Kolivakis Weighs In On South Carolina Pension’s Search For Smaller Hedge Fund Managers

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Last week, South Carolina treasurer Curtis Loftis said the state’s pension system was looking to work with smaller hedge fund managers.

Loftis told emerging hedge fund managers to “come show up” at pension meetings and to “shake hands…pass out cards.”

Data exists that supports investing with smaller, newer hedge funds.

Leo Kolivakis, who runs the blog Pension Pulse, weighed in on Loftis’ decision:

I’m glad Curt didn’t hand over his seat and think he’s on the right track bringing light to the excessive fees South Carolina’s pension fund is doling out. The guy who said there is no uniform reporting guidelines in fees is partially right but there should be, especially in alternatives like private equity where many state funds are getting bullied into remaining mum on fees and terms.

As far as focusing on emerging managers, there too, I think he’s on the right track. Smaller hedge funds have withered but the irony is they typically outdo their elite rivals. Why? Because their focus is primarily on performance, not asset gathering (2% management fee really kicks in when managing billions, just ask Ray Dalio, Bill Ackman and other oversized hedge fund egos that now figure among the richest Americans).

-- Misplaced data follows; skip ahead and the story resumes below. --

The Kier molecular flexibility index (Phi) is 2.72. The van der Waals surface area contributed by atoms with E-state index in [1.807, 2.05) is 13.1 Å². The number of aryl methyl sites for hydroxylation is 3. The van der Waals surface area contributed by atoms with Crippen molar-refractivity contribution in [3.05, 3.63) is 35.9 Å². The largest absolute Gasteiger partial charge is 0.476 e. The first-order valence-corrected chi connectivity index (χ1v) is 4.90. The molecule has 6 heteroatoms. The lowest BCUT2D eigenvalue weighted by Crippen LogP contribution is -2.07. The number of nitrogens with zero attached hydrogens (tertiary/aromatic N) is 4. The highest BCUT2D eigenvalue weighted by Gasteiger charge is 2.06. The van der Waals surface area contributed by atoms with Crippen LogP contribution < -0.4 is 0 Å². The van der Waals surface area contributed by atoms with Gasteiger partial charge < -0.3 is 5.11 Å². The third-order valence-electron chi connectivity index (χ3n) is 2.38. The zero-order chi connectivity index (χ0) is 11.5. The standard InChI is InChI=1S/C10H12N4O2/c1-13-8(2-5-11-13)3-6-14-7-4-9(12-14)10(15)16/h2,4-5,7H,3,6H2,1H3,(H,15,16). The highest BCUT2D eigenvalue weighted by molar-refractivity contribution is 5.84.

Are there pitfalls to investing in smaller funds? You bet there are and I warn Curt and others taking this approach not be be penny-wise and pound-foolish. There are a bunch of charlatans in Hedgeland that know how to talk up their game but they’re pure cons. And many smaller hedge funds stink, just like most of their larger rivals. There is also the big issue of scalability, which most smaller players don’t offer or are not set up for.

I’m not a fan of funds of funds but when it comes to identifying and selecting emerging managers, you need to be cautious and find true alpha generators that will offer you a lot more than just performance (knowledge leverage is critical!). Talking to Tom Hill at Blackstone or Jane Buchan at Paamco is a very good idea but make sure you get the terms and fees right when dealing with funds of funds.

South Carolina’s pension system allocated 17 percent of its assets towards hedge funds as of June 30.

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